I knew that my own tendency to self betray with men, to tolerate what I should not tolerate and settle for what was not in true alignment was born out of the ravenous desperation of this place that lived in me. I was addicted. I needed the sense of safety I received just from imbibing the psycho-sexual-energetic currency of male desire. Of a man choosing me, as the special object in his world. I could never tolerate being single for more than a month or two. And even in my relationships with men I would keep "back ups" in the back of my mind. Just in case this didn't work out. Someone I felt I could fall back on in a pinch. It wasn't always about relationship or sex. Though that was a big part of it too. It was about feeling that a man wanted me. I needed this. I couldn't live long without it. It didn't feel like it was about validation exactly. It felt like survival.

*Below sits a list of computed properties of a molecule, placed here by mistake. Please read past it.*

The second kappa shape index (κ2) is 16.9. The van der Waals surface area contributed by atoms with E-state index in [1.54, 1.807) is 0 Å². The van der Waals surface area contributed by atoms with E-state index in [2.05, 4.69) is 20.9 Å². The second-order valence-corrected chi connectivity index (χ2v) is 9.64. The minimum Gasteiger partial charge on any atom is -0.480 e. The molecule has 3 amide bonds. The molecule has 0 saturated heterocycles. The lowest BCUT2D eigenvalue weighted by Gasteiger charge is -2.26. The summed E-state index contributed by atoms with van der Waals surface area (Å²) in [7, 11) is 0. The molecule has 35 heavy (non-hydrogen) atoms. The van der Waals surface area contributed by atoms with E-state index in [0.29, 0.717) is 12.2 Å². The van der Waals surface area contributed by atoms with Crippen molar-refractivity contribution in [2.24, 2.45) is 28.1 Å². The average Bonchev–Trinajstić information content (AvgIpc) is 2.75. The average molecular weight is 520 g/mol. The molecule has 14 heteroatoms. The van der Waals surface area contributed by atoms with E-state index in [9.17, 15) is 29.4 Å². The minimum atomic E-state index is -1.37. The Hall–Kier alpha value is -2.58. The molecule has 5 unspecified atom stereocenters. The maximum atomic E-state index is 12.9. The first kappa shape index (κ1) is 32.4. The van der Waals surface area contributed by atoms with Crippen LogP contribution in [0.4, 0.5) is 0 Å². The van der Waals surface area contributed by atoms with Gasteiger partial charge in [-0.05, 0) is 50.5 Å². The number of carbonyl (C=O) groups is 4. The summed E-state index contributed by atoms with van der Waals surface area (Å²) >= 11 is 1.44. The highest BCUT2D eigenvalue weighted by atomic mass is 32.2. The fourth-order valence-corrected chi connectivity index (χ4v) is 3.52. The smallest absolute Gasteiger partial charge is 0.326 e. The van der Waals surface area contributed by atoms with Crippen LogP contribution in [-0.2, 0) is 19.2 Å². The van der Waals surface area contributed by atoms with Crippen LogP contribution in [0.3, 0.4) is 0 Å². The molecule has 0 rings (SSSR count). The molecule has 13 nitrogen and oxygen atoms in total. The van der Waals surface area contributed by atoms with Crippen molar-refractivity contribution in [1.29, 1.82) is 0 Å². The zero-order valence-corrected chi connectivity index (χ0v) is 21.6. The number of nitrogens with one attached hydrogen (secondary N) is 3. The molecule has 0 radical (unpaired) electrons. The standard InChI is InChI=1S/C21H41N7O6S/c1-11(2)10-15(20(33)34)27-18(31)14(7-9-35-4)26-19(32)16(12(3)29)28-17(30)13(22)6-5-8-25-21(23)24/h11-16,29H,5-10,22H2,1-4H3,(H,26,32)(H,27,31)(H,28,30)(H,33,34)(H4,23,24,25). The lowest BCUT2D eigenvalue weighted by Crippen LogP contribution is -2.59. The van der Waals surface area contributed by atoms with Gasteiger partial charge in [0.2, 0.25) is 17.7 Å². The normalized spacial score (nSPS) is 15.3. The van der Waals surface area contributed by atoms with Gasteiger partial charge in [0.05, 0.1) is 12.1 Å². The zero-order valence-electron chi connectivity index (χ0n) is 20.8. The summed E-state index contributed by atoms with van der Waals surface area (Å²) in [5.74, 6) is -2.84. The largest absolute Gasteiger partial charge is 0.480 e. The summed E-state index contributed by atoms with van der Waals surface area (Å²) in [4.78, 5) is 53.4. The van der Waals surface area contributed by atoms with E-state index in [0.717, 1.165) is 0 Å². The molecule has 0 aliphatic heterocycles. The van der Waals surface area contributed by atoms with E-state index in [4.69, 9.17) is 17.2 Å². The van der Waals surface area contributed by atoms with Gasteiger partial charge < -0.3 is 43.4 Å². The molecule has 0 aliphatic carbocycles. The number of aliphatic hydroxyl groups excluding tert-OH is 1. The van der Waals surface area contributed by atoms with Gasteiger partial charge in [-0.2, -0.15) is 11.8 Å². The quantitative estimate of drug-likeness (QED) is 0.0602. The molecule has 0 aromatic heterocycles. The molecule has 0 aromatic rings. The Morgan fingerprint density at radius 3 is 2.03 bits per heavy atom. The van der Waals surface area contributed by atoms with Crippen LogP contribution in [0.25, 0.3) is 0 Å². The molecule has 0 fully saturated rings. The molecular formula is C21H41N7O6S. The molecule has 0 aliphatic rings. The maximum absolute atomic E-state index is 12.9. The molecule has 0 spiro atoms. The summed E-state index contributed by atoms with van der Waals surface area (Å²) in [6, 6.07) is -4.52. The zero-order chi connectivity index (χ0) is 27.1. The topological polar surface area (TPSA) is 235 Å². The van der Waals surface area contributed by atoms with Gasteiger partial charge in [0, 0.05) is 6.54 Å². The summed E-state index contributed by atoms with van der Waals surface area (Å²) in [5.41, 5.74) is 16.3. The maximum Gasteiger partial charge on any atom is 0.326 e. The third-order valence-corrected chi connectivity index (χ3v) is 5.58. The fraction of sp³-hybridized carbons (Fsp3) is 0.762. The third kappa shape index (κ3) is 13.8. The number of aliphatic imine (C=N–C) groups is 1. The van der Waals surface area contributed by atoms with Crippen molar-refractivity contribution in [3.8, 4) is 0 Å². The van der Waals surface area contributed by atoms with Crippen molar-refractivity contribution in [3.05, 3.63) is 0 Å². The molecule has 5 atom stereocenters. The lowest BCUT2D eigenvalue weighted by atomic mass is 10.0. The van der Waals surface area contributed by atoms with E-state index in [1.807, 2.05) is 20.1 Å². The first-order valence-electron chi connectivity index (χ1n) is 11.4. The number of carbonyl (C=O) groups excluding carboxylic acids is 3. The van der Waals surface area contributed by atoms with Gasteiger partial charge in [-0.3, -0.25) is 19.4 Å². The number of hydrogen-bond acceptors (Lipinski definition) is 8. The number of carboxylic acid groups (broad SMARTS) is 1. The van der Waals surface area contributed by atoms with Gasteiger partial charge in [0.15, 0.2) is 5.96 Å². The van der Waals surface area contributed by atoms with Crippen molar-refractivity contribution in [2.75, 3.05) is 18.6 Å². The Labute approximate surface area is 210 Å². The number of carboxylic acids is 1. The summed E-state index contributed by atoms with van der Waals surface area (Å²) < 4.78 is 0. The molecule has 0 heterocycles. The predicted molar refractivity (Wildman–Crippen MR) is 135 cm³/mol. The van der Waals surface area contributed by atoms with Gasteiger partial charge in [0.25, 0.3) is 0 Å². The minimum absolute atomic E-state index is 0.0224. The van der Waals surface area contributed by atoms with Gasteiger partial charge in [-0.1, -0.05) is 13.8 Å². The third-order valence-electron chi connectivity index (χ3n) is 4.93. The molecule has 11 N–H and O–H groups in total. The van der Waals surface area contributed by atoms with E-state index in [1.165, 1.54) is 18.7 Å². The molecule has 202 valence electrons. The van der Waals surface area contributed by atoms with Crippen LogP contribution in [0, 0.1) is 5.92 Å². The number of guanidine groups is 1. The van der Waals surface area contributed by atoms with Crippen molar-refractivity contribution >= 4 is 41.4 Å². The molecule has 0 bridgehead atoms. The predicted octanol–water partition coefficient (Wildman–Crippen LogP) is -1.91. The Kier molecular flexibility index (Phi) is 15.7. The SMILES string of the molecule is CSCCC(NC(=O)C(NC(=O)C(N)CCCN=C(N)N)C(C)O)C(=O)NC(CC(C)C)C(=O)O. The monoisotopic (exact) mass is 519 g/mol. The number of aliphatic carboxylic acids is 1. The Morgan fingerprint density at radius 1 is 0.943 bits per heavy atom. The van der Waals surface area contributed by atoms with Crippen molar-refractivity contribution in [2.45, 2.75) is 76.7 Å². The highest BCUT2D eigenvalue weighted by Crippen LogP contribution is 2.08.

Being the object of a mans desire was like a life raft keeping me safe in some terrifying reality I couldn't survive in alone. I needed a man. Managing this was never difficult for me. And so I hop skipped from lillypad to lillypad of boyfriends, lovers, crushes, flirtations. Carefully skipping over the void in between until I was safely nestled onto the next lillypad in the arms and desire of the next man. My commitment to do a year of celibacy lasted three months. And then whooops. I got into another relationship. Or found a lover. Or started running energy with a crush. I attempted it again. And again. And Again. Each time I would never honor my commitment to myself. Like a true addict, I didn’t actually know how to stop. It felt literally like I would die without having a man in my orbit. Feeding me his desire, love, attention, wanting. That was my anchor. My safety net. My refuge. That was how I kept something alive in me. And I understand now, after working with hundreds of women around the world, how common this is. This existential terror that feels as if I Do Not Exist without a man wanting me.